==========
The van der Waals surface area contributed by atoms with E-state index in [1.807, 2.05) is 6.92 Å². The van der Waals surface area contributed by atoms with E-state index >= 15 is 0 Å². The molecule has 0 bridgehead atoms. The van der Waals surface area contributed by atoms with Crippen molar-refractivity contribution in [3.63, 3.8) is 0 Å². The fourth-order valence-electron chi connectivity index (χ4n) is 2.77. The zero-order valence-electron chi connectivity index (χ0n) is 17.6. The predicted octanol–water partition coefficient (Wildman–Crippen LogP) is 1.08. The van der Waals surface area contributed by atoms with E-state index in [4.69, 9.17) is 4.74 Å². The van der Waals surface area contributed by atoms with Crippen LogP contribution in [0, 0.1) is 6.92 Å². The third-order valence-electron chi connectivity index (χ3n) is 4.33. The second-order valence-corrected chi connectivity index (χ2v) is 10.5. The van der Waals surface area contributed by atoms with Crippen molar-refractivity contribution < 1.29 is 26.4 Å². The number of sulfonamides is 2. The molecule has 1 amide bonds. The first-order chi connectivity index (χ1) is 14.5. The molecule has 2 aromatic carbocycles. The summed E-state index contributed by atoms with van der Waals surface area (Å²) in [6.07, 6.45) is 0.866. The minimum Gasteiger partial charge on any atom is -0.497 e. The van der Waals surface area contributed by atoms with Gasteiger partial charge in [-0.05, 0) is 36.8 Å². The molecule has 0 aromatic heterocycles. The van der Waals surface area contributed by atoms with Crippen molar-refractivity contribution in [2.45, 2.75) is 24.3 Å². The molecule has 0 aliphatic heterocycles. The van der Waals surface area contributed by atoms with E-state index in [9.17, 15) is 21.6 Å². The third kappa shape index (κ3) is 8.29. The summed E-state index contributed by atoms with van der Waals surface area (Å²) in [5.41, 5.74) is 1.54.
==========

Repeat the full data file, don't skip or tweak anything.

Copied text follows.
The van der Waals surface area contributed by atoms with E-state index in [1.807, 2.05) is 6.92 Å². The van der Waals surface area contributed by atoms with E-state index >= 15 is 0 Å². The molecule has 0 bridgehead atoms. The van der Waals surface area contributed by atoms with Crippen molar-refractivity contribution in [3.63, 3.8) is 0 Å². The fourth-order valence-electron chi connectivity index (χ4n) is 2.77. The zero-order valence-electron chi connectivity index (χ0n) is 17.6. The predicted octanol–water partition coefficient (Wildman–Crippen LogP) is 1.08. The van der Waals surface area contributed by atoms with E-state index in [4.69, 9.17) is 4.74 Å². The van der Waals surface area contributed by atoms with Crippen LogP contribution in [0, 0.1) is 6.92 Å². The third-order valence-electron chi connectivity index (χ3n) is 4.33. The second-order valence-corrected chi connectivity index (χ2v) is 10.5. The van der Waals surface area contributed by atoms with Crippen molar-refractivity contribution < 1.29 is 26.4 Å². The number of sulfonamides is 2. The molecule has 1 amide bonds. The first-order chi connectivity index (χ1) is 14.5. The molecule has 2 aromatic carbocycles. The summed E-state index contributed by atoms with van der Waals surface area (Å²) in [6.07, 6.45) is 0.866. The minimum Gasteiger partial charge on any atom is -0.497 e. The van der Waals surface area contributed by atoms with Gasteiger partial charge in [-0.05, 0) is 36.8 Å². The molecule has 0 aromatic heterocycles. The van der Waals surface area contributed by atoms with Crippen molar-refractivity contribution in [2.45, 2.75) is 24.3 Å². The molecule has 0 aliphatic heterocycles. The van der Waals surface area contributed by atoms with E-state index in [9.17, 15) is 21.6 Å². The third kappa shape index (κ3) is 8.29. The summed E-state index contributed by atoms with van der Waals surface area (Å²) in [5.41, 5.74) is 1.54.